When I was a child, I used to watch my mother create beautiful mandalas. It wasn't until I was in my mid-thirties that I realized her art had inspired me unconsciously. One day, I decided to try sketching patterns similar to the ones in my mom's mandalas, and I found that I loved doing it.


In 2014-2015, I took a chance and submitted some of my mandala artwork to the Member Show at the local art center. I was nervous about how people would react to my paintings, but on opening day, I was thrilled to see a red dot placed next to my work.


Even though I never had an interest in art when I was younger, my journey took an unexpected turn when I became a mother to two children. Creating art has become a source of joy and beauty in my life.


My art journey began on a chilly winter evening in February 2013. My husband, our two daughters (aged eight and three), and my mother-in-law had just moved into our first newly built townhome. I had been a stay-at-home mom for over eight years, but I was seriously considering returning to a nine-to-five job in the business industry. However, the universe had other plans for me. 


My older daughter attended a summer camp at the local art center the previous summer. Drawn by my passion for organizing and decorating, I volunteered to organize and rearrange the space at the art center. A few months later, I signed up for a decoupage class after being inspired by a friend's DIY decoupaged dresser. It was a six-week class scheduled for three hours once a week. Despite being the sole student enrolled, the instructor, new to the area, generously took on the challenge.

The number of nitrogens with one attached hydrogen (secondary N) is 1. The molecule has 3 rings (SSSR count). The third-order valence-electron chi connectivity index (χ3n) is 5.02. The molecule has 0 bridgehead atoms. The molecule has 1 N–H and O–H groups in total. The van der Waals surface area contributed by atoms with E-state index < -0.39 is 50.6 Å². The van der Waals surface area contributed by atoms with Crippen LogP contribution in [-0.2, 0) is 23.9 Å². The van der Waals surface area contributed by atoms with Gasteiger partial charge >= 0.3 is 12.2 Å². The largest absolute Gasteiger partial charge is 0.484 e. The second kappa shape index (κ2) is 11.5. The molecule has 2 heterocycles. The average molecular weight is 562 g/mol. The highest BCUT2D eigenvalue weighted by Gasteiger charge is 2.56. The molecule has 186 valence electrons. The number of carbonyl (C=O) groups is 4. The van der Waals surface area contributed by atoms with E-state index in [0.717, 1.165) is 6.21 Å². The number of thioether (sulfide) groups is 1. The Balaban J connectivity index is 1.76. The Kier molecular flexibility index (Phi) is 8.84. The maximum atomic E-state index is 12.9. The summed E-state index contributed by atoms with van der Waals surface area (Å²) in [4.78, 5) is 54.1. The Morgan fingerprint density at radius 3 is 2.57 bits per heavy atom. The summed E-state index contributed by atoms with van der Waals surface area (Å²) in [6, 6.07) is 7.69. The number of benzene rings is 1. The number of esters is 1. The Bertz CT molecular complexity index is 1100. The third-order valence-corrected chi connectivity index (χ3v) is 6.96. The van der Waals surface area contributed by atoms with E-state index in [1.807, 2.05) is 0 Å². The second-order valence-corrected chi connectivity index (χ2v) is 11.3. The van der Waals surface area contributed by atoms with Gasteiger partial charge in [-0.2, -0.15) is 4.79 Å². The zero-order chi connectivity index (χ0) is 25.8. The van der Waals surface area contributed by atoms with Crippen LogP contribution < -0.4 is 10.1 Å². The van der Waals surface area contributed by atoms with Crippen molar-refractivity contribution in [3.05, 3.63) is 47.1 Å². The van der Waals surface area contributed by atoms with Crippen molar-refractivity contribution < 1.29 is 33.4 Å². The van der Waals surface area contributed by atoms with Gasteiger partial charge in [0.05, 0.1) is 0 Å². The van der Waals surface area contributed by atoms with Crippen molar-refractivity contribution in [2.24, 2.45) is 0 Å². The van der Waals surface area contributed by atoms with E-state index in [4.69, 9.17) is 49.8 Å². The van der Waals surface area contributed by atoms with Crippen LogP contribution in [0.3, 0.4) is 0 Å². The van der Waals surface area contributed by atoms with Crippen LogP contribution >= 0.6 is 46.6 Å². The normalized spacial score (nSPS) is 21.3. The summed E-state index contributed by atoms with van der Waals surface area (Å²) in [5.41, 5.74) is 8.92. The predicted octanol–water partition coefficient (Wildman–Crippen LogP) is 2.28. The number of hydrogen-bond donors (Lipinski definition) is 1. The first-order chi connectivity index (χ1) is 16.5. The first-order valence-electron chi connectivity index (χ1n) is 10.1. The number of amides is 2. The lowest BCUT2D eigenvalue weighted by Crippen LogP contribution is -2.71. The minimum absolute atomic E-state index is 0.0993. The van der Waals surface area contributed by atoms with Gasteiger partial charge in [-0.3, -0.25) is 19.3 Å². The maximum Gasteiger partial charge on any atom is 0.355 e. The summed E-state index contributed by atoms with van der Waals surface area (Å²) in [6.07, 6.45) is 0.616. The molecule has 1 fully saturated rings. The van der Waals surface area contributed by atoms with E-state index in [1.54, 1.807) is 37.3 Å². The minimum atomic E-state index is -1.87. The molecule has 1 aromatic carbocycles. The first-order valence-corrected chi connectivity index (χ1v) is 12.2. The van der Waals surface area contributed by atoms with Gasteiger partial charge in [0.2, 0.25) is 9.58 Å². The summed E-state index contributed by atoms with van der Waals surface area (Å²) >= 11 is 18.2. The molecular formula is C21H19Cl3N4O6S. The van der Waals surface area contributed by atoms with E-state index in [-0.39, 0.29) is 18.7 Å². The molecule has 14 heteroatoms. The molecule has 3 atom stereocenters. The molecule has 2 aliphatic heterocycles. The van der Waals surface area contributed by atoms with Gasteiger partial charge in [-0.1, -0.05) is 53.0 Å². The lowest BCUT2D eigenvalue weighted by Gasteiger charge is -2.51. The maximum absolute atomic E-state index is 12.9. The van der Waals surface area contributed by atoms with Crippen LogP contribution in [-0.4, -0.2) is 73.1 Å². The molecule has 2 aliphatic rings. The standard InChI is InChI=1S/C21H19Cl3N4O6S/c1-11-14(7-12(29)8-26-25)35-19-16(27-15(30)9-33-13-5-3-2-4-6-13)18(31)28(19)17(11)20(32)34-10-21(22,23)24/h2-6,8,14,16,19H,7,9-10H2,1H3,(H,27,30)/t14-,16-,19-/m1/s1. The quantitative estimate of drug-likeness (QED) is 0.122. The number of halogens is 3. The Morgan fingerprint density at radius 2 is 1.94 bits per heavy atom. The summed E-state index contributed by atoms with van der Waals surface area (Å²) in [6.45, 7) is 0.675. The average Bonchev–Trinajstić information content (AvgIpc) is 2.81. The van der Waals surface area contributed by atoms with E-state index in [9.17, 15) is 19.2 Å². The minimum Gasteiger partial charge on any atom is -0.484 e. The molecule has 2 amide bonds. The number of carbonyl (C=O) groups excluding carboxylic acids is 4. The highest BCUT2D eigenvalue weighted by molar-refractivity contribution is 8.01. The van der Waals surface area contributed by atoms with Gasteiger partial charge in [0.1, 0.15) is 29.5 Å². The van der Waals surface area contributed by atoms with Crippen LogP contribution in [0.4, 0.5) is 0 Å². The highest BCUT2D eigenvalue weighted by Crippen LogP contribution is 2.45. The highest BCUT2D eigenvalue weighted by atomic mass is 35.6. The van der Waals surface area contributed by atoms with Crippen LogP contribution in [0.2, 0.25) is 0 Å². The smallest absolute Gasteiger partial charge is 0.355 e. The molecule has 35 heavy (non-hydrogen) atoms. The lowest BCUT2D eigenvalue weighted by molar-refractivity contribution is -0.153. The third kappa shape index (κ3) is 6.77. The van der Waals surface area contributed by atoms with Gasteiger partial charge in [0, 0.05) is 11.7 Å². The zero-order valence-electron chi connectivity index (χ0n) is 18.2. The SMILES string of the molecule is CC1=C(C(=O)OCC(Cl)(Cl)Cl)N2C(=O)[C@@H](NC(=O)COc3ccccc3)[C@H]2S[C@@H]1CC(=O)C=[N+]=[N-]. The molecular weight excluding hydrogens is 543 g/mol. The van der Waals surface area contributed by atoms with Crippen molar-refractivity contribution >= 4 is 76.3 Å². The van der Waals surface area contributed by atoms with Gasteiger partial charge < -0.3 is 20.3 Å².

This marked a turning point in my life. My teacher offered me the freedom to experiment and explore various substrates, smearing goops of glue and working with paper and acrylic paint on ceramics, plastic, metal, wood, and glass. The experience ignited a creative burst unlike anything I had felt before. Recognizing my new talent, the art center manager invited me to participate in the upcoming Southeast Asian Group Art Show. 


Night after night, after my girls went to bed, I eagerly embraced the art-making process. I delved into crafting decoupaged work inspired by my hometown and motifs of Ganesh (a Hindu deity with an elephant head and a human body known as an obstacle remover) on 6"x 6" ceramic tiles. The surreal moment arrived when I showcased my work alongside accomplished artists on the opening day of the show.

Subsequently, I took on a part-time role as an administrative assistant at the art center. In this new environment, I observed the curation of art shows and witnessed how artists engaged their viewers. It was then that I began to truly pay attention to art. Participating in the artists' monthly Coffee Talk became an inspiration, fostering my continued engagement with the arts and enriching my creative journey. 


I grew up in South India, in a coastal state called Kerala, known for its lush greenery, backwaters, rustic temples, ancient art & handicrafts, wildlife, and exquisite spices and seafood. Due to its proximity to the border with Tamil Nadu, the influence of Malayalam and Tamil dialects and the interplay of cultural nuances from my Tamil family's ancestral roots in Kerala built a unique layer to my upbringing.

The emergence of luxury resorts has added a new dimension to Kerala's allure, providing tourists with immersive experiences to appreciate the local culture, cuisine, surroundings, and its centuries-old traditional wellness practice, Ayurveda that focuses on bodily balance, herbal treatment, and yogic breathing.